Andrea Schumacher wants to add more color to the world. The Denver-based interior designer — who has a showroom in Lincoln Park and another in Santa Barbara, California — recently published “Vibrant Interiors: Living Large at Home,” a coffee table book showcasing the best of Andrea Schumacher Interiors. “I’ve always wanted to memorialize my work,
Andrea Schumacher wants to add more color to the world.
The Denver-based interior designer — who has a showroom in Lincoln Park and another in Santa Barbara, California — recently published “Vibrant Interiors: Living Large at Home,” a coffee table book showcasing the best of Andrea Schumacher Interiors.
“I’ve always wanted to memorialize my work, and a book was the best way to do just that,” Schumacher says.
“I used the guidance of my book agent and publisher to carefully choose projects that showed the breadth of our work. I worked with a writer and then tweaked the story to explain our thought process in every detail. It was a labor of love!”
With over 20 years of experience and two degrees in interior design, Schumacher has worked on commercial, residential, and television projects across the U.S.
Schumacher launched her business in 1999 and moved into her 3,300-square-foot showroom on Santa Fe Drive five years ago. She employs 18 and opened the Santa Barbara office three years ago for employees to use when they travel to California for work.
Creating timeless interiors
Her mission at Andrea Schumacher Interiors is to create timeless interiors using a vibrant mix of textures, styles, and colors. To do that, Schumacher uses a three-step process:
Determine the project’s scope: Identify the client’s needs, the intended use of the space, and other relevant factors such as budget, timeline, and style preferences.
Develop initial design concepts using information from the site visit and client discussions. This includes selecting color schemes, materials, furniture, and accessories that align with the client’s style preferences and the intended use of the space.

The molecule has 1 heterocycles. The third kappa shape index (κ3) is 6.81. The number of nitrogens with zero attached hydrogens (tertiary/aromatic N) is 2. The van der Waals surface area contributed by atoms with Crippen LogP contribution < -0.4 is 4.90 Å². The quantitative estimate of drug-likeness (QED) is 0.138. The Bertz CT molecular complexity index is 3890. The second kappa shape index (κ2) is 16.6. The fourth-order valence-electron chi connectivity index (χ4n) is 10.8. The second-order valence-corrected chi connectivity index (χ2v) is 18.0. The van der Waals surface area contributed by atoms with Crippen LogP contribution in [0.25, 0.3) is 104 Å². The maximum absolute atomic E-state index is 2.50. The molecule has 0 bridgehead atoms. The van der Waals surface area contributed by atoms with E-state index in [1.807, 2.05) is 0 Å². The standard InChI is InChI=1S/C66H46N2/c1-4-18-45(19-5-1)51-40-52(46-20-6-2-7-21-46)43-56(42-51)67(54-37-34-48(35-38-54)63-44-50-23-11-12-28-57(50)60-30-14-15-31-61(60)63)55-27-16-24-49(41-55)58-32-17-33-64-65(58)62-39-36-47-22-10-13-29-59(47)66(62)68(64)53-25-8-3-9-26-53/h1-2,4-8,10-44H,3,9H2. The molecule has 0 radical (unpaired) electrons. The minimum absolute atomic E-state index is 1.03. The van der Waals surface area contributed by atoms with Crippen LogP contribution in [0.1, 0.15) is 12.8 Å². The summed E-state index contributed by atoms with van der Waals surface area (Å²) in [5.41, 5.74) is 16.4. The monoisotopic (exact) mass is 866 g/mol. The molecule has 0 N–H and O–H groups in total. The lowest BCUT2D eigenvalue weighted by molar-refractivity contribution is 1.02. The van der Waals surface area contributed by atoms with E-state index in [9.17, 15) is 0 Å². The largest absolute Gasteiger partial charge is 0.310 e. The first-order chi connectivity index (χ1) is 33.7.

Review the design proposal with the client to allow them to provide input and make any necessary revisions.
For example, Schumacher used a Rocky Mountains meets the Hamptons vibe for a Denver project featured in her book.
The home incorporates a beachy, resort-like atmosphere with a bold, black-trimmed exterior, using modern custom pieces and repurposed furniture.
Moving beyond neutral
Schumacher and her designers want to move people beyond neutral. But she recommends not having colorful rooms adjoining each other.
“For a striking interior, let one room be rich against more neutral rooms,” she says.
When working with clients, she helps them determine their color threshold.
“There are so many ways to use color, whether it’s a completely saturated room, or keeping the room neutral and adding layers of color with removable items, such as pillows or art,” she says.
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Schumacher prefers to set rather than follow trends. Many of her clients want to create a worldly, traveled look to their homes.
“We infuse pieces from all over and blend them with modern pieces to create a fully-customized and curated look.”
“Vibrant Interiors: Living Large at Home” is available on Schumacher’s website or from Amazon, Barnes & Noble, or Serena & Lily.
The news and editorial staffs of The Denver Post had no role in this post’s preparation.